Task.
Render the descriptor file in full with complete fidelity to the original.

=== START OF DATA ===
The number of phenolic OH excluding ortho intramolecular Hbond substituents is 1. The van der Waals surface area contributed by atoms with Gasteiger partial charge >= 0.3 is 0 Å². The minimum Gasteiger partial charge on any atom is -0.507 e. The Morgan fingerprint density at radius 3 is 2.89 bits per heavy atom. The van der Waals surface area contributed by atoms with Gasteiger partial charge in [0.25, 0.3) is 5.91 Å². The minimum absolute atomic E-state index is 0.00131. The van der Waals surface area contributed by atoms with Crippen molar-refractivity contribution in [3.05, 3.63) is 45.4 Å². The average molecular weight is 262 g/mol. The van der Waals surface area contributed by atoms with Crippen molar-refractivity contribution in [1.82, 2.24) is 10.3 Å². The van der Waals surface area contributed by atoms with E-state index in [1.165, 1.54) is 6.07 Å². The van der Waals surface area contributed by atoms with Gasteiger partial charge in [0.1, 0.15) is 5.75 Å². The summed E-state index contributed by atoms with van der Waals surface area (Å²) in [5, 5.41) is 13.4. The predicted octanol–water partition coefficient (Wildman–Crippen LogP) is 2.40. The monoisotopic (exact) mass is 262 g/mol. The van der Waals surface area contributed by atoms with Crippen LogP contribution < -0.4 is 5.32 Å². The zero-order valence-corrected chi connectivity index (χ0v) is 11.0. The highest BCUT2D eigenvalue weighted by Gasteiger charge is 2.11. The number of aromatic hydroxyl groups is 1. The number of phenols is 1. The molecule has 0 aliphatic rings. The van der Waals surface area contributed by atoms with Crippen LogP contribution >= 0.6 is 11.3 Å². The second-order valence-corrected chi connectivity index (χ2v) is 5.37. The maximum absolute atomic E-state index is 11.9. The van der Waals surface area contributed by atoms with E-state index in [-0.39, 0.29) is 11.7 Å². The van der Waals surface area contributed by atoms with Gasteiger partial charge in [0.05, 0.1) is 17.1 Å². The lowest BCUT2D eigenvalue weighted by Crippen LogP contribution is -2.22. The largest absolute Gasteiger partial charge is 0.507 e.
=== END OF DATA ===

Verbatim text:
The number of phenolic OH excluding ortho intramolecular Hbond substituents is 1. The van der Waals surface area contributed by atoms with Gasteiger partial charge >= 0.3 is 0 Å². The minimum Gasteiger partial charge on any atom is -0.507 e. The Morgan fingerprint density at radius 3 is 2.89 bits per heavy atom. The van der Waals surface area contributed by atoms with Gasteiger partial charge in [0.25, 0.3) is 5.91 Å². The minimum absolute atomic E-state index is 0.00131. The van der Waals surface area contributed by atoms with Crippen molar-refractivity contribution in [3.05, 3.63) is 45.4 Å². The average molecular weight is 262 g/mol. The van der Waals surface area contributed by atoms with Crippen molar-refractivity contribution in [1.82, 2.24) is 10.3 Å². The van der Waals surface area contributed by atoms with E-state index in [1.165, 1.54) is 6.07 Å². The van der Waals surface area contributed by atoms with Gasteiger partial charge in [0.1, 0.15) is 5.75 Å². The summed E-state index contributed by atoms with van der Waals surface area (Å²) in [5, 5.41) is 13.4. The predicted octanol–water partition coefficient (Wildman–Crippen LogP) is 2.40. The monoisotopic (exact) mass is 262 g/mol. The van der Waals surface area contributed by atoms with Crippen LogP contribution < -0.4 is 5.32 Å². The zero-order valence-corrected chi connectivity index (χ0v) is 11.0. The highest BCUT2D eigenvalue weighted by Gasteiger charge is 2.11. The number of aromatic hydroxyl groups is 1. The number of phenols is 1. The molecule has 0 aliphatic rings. The van der Waals surface area contributed by atoms with Crippen LogP contribution >= 0.6 is 11.3 Å². The second-order valence-corrected chi connectivity index (χ2v) is 5.37. The maximum absolute atomic E-state index is 11.9. The van der Waals surface area contributed by atoms with E-state index in [-0.39, 0.29) is 11.7 Å². The van der Waals surface area contributed by atoms with Gasteiger partial charge in [0.05, 0.1) is 17.1 Å². The lowest BCUT2D eigenvalue weighted by Crippen LogP contribution is -2.22. The largest absolute Gasteiger partial charge is 0.507 e.